Review: The Friendly Orange Glow

4 stars
A compelling history of PLATO's evanescent online cornucopia

The story of PLATO, a computer-based instruction system developed at the University of Illinois, is filled with extraordinary and nearly forgotten precedents in the modern history of computing: for real-time collaboration, multiplayer online gaming, and the beginnings of cyberculture—all in the 1970s.

In The Friendly Orange Glow, Brian Dear has synthesized a research effort spanning decades into the (thus far) definitive history of the PLATO system, its principal architects, its community, and its legacy.

According to Dear (an early user of the system), the book is the result of

over 7 million words of typed transcripts from 1000+ hours of recorded interviews, plus over 13000 emails, plus hundreds (maybe thousands, I’ve lost count) of other materials including magazine and newspaper articles, books, documents, pamplets, videos, photographs, and brochures.

Dear introduces key figures like Donald Bitzer (the charismatic “father of PLATO”) and Daniel Alpert (a longtime champion of the project) while documenting the project’s development stages, from minimalist beginnings to breakthroughs such as the creation of 512x512 resolution touchscreen (!) plasma displays and the TUTOR programming language.

Bitzer and his team fostered a creative, open environment in which high school kids experimented alongside older students and professors. As the PLATO community grew, it created tools for chat & discussion, becoming an online community that would ultimately draw in thousands of people.

A screenshot showing Mahjong tiles rendered on the orange PLATO plasma display
Brodie Lockard’s Mahjong game showcases the graphical capabilities of the system, which were far ahead of microcomputers from the same time period. (Credit: Brodie Lockard; scanned from the book. Fair use.)

Multiplayer Dungeon Crawling 101

As innovative and impressive as the graphical courses developed for PLATO were for the time, many of the most interesting uses of the system had little to do with education. Students used the PLATO terminals for real-time chatter, political organizing, journalism, storytelling, and—games, games, games.

These were multiplayer games with leaderboards and real-time chat, not tiny diversions like NIBBLES.BAS that would later be included with MS-DOS and played by millions of kids. In Empire, players competed to take over the whole galaxy; in Moria, they explored a dynamically generated dungeon (rendered as a tiny 3D wireframe).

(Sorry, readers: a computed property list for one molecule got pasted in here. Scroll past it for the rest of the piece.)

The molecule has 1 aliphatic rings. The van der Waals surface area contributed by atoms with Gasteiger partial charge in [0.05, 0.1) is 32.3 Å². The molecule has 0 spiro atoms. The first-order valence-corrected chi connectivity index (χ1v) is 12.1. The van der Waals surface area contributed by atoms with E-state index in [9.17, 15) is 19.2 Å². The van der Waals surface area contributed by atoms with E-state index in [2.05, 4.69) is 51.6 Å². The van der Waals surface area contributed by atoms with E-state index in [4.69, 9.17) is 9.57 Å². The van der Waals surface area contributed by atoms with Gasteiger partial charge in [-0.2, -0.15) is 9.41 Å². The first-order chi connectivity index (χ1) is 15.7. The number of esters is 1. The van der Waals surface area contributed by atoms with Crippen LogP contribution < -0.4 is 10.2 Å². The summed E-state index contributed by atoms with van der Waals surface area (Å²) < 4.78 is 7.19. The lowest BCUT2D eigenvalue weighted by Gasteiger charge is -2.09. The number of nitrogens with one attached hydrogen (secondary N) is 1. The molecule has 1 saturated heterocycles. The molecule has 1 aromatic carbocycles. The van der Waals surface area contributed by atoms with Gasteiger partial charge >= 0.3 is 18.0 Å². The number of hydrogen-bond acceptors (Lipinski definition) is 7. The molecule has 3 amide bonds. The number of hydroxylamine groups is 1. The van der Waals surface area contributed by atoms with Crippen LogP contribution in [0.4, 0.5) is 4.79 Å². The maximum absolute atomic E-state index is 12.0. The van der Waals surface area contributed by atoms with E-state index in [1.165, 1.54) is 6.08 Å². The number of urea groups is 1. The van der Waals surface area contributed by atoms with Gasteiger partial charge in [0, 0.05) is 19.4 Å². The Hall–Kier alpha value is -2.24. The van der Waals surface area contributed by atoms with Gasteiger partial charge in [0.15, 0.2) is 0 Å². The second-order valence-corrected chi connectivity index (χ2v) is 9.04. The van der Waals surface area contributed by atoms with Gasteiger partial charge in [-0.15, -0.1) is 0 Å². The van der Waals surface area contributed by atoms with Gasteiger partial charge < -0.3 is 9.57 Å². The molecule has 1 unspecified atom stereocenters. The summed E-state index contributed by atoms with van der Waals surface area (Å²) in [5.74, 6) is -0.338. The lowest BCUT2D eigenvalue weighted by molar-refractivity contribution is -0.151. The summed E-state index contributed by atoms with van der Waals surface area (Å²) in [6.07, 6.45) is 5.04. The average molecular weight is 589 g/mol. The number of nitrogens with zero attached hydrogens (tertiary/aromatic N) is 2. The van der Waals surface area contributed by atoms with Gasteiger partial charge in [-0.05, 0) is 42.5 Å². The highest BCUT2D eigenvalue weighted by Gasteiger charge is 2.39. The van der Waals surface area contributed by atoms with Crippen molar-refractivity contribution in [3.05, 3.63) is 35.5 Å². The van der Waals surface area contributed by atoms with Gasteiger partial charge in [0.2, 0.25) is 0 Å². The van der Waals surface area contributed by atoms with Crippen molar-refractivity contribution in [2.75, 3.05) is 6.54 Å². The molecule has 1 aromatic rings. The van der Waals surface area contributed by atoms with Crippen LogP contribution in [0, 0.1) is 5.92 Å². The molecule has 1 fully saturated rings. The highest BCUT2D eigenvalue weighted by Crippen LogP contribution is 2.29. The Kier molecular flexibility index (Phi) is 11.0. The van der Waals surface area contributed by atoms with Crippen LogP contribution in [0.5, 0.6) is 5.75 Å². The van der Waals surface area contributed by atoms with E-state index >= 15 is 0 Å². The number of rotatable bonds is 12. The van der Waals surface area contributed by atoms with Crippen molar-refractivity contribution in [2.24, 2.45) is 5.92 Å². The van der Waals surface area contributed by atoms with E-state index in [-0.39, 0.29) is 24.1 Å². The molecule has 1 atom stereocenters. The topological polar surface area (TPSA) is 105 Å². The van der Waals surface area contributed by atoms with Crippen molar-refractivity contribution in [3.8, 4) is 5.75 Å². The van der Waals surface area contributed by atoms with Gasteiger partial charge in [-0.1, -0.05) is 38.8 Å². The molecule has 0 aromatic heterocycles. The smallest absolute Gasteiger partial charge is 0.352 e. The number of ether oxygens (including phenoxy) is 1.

The most inspiring story from the book is that of Brodie Lockard. After he became paralyzed as a result of a horrible sports accident, Lockard learned how to use a mouth stick to control a PLATO terminal. Through countless hours of painstaking effort, he created a gorgeous Mahjong game. Later, he (no less painstakingly) re-implemented it for the early Apple Mac under the name Shanghai, and it became a global smash hit for many platforms.

Peering into PLATO’s cave

What was PLATO’s pioneering online community like? How did it behave towards its members? While Brian Dear touches on these questions, this is also an aspect of PLATO examined by researcher Joy Rankin, including in her book A People’s History of Computing.

Rankin has found examples of abusive comments in PLATO’s archives, such as a misogynistic joke that should get a person fired in any professional environment. Prior to the publication of their respective books, Brian Dear wrote a detailed, confrontational critique of several of Rankin’s interpretations (accusing her of “misunderstandings, historical errors, omissions, and confirmation bias”), and things escalated from there.

That’s regrettable, because an examination of PLATO’s community norms and gender dynamics should be part of a comprehensive history of the system. To fill this gap, readers are well-advised to make up their own minds about the evidence that Rankin and Dear have presented.

A legacy of living ideas

In the 1980s and 1990s, PLATO could could well have reached millions of users, much as CompuServe and AOL did years later. As Dear documents in somewhat excruciating detail, the commercialization of the system was botched by Control Data Corporation, whose executives dismissed PLATO’s most innovative uses and regarded microcomputers as annoying toys.

Still, PLATO influenced thousands of minds, and Dear makes it clear that its legacy is far greater than an interesting historical footnote. The people who wrote lessons, apps and games on PLATO would go on to create their own milestones in computing history, from Lotus Notes to Wizardry.

At 640 pages (hardcover), The Friendly Orange Glow is a hefty tome. It could have been 100 pages shorter without losing anything essential—perhaps in exchange for some more analysis of the aforementioned community dynamics. Nonetheless, an accurate modern history of technology and cyberculture must look beyond Silicon Valley, and Brian Dear’s book is an important contribution to such a broader view.